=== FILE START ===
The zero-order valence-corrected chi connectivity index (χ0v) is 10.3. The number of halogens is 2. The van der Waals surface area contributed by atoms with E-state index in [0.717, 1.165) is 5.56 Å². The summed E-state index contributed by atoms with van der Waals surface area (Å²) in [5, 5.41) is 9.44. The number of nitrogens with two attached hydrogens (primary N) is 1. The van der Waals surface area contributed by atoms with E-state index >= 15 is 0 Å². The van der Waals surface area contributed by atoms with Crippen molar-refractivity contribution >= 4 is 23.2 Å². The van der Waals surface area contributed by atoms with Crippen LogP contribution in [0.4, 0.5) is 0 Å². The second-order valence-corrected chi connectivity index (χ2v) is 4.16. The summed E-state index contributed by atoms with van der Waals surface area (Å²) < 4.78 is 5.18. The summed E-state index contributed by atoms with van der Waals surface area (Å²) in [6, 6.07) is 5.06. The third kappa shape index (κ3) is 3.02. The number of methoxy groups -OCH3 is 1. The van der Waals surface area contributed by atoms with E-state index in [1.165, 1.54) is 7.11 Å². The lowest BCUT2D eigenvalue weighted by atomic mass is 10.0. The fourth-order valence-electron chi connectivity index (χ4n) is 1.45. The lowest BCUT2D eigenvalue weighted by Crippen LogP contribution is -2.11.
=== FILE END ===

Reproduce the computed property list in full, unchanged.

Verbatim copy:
The zero-order valence-corrected chi connectivity index (χ0v) is 10.3. The number of halogens is 2. The van der Waals surface area contributed by atoms with E-state index in [0.717, 1.165) is 5.56 Å². The summed E-state index contributed by atoms with van der Waals surface area (Å²) in [5, 5.41) is 9.44. The number of nitrogens with two attached hydrogens (primary N) is 1. The van der Waals surface area contributed by atoms with E-state index >= 15 is 0 Å². The van der Waals surface area contributed by atoms with Crippen molar-refractivity contribution >= 4 is 23.2 Å². The van der Waals surface area contributed by atoms with Crippen LogP contribution in [0.4, 0.5) is 0 Å². The second-order valence-corrected chi connectivity index (χ2v) is 4.16. The summed E-state index contributed by atoms with van der Waals surface area (Å²) < 4.78 is 5.18. The summed E-state index contributed by atoms with van der Waals surface area (Å²) in [6, 6.07) is 5.06. The third kappa shape index (κ3) is 3.02. The number of methoxy groups -OCH3 is 1. The van der Waals surface area contributed by atoms with E-state index in [1.165, 1.54) is 7.11 Å². The lowest BCUT2D eigenvalue weighted by atomic mass is 10.0. The fourth-order valence-electron chi connectivity index (χ4n) is 1.45. The lowest BCUT2D eigenvalue weighted by Crippen LogP contribution is -2.11.